Film screening prompts emotional yet vital conversation

ACCESS sponsored a screening of the film “Mary and Max” on Friday, Oct. 7. The movie explores mental illness, and its claymation form makes the often somber subject more approachable. Courtesy of IMDb
ACCESS sponsored a screening of the film “Mary and Max” on Friday, Oct. 7. The movie explores mental illness, and its claymation form makes the often somber subject more approachable. Courtesy of IMDb
ACCESS sponsored a screening of the film “Mary and Max” on Friday, Oct. 7. The movie explores mental illness, and its claymation form makes the often somber subject more approachable. Courtesy of IMDb

Last Friday, Oct. 7, a film screening of “Mary and Max,” a stop-motion animated come­dy-drama that addresses topics of disability, mental illness, loneliness and childhood neglect, took place in Rocky 300 at 8 p.m. Some specific issues that the movie deals with include autism (Asperger’s syndrome in particular), anxiety, obesity, depression and suicide. The screening was followed by a discussion on how the film represents disability and communicates the ex­perience of it to its viewers.

“Mary and Max” is an eccentric and gut-wrenching film by Adam Elliot that delin­eates the blooming of an unconventional friend­ship between the two titular characters. Mary is an eight-year-old Australian girl with no friends and an alcoholic mother who regularly steals. Max is a lonely 44-year-old obese Jewish man with Asperger’s syndrome who lives in New York City. One day, without really knowing what she was doing, Mary finds a stranger named Max Horowitz in the directory and decides to send him a letter with little tidbits of infor­mation about her life. When Max receives her letter, he undergoes an intense anxiety attack, but eventually writes back to her. From then on, Mary and Max become unlikely pen pals, bond­ing over their mutual need for a friend.

As the plot unravels, it becomes clear how each and every character has to deal with their own demons, highlighting what an imperfect and dissatisfying world it really is. Although tra­ditionally deemed to be a pretext for children’s movies, the film uses animation as a medium to tell its story. Yet this film breaks barriers of con­vention, as it’s dark and emotionally exhausting themes are far from kid-friendly. Alongside its complex modes of storytelling, the film is inter­spersed with comic relief throughout, be it in the form of witty, ironic lines, ridiculous visuals or societal mockery. Apart from that, the film is well-produced, using sound effects to both dramatize comedic moments and heighten the emotional experience of tragic ones. Further­more, the form of animation used, claymation, incorporates “deformable” or “clay-like” imag­es, and fits well with the theme, accentuating both the grotesque and the comical in the film.

Jesse Horowitz ’19, the member of ACCESS who selected “Mary and Max” for the screening, discussed how he personally related to Max’s experience as a character, and how important he felt it was for others to gain the visceral un­derstanding of mental illness that this film pro­vides. “The movie is a journey about making peace with oneself. It’s about realizing that peo­ple with disabilities do not always want to be cured. We like ourselves, flaws and all. Accep­tance of oneself is really important,” implored Horowitz.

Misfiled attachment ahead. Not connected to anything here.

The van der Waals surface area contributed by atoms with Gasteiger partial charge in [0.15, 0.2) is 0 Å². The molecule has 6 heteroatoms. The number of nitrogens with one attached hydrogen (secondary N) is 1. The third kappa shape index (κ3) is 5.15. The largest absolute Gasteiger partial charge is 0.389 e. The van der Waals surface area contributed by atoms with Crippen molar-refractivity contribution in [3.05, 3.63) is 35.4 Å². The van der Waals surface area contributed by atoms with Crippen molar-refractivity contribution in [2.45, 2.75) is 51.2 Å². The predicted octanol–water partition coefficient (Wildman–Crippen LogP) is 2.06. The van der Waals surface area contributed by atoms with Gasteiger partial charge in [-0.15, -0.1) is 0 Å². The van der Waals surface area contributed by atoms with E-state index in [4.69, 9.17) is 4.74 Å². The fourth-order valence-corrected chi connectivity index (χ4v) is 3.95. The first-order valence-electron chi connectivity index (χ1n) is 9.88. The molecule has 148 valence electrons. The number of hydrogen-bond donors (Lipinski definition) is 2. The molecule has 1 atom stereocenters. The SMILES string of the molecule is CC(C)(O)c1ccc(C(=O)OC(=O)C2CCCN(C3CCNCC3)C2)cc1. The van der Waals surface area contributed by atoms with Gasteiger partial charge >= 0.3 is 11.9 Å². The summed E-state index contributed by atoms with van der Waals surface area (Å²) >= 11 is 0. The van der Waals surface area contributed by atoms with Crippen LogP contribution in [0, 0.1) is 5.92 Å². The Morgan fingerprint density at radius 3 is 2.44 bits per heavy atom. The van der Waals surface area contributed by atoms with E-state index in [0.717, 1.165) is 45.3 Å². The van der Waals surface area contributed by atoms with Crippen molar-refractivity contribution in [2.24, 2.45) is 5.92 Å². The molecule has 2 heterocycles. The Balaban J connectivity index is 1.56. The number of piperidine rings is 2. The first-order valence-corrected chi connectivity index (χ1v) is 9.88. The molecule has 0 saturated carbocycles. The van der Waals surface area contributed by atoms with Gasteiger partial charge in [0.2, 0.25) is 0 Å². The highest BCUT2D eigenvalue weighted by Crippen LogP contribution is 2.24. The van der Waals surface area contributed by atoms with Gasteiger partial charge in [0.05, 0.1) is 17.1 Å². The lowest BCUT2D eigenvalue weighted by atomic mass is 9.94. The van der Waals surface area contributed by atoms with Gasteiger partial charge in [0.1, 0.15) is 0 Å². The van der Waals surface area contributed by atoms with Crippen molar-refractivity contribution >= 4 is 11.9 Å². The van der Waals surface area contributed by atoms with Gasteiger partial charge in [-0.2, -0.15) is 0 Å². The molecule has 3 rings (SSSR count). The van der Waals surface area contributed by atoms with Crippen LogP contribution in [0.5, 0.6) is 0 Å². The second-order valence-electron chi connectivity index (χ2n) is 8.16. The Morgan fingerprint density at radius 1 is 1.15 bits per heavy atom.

He continued, “This screening is really a way for us to educate people about experience of autism and Asperger’s syndrome, and often the feelings of self-hatred and isolation that result from them, and other mental disabilities. It’s to teach us to love ourselves despite all the nega­tivity.”

Likewise, ACCESS member Charles Callejo ’17 also remarked, “It’s one of the best animated films I’ve ever seen. I have a lot of movie expe­rience and I can tell you that this is by far one of the most interesting cinematic experiences I’ve had, at least with animation. I especially en­joyed the very selective use of color–the film in­corporates imperfection into the aesthetic. Style and substance really work together.”

During the post-screening discussion about the film, Michael Callejo, a visitor who studies at Bard College, shared his thoughts: “Animation is stereotyped as either a kid’s thing or raunchy comedy. It’s so rare and refreshing to see an ani­mation movie dealing with some really difficult subject matter. It makes one question, is disabil­ity actually a bad thing or is it just part of what makes us human?”

In response, Dylan Horowitz ’19, who attend­ed the screening, observed, “I think what’s real­ly important to take away is that each character has personal issues to deal with and that’s okay. Mary and Max are not the only oddballs; we have the neighbor who’s battling agoraphobia, Mary’s mother who is spiraling deeper and deeper into alcoholism, Mary’s husband who has a stutter, and even the woman in Max’s Overeaters Anon­ymous group who doesn’t know how to give people personal space. It’s not a perfect world, and everyone is coping, and that’s okay.”

The discussion closed with a comment from Secretary of ACCESS Anne Goss ’20: “What we must realize is that they’re differently abled, not disabled. Because whatever imperfections they may have, it doesn’t make them any less human.”

The film’s ironic sadness, tinged with poi­gnant hope and helplessness, was infused in every frame and deeply moving. It’s the kind of movie that makes you laugh through your tears and its lessons of acceptance are worth explor­ing for audience members of all ages.

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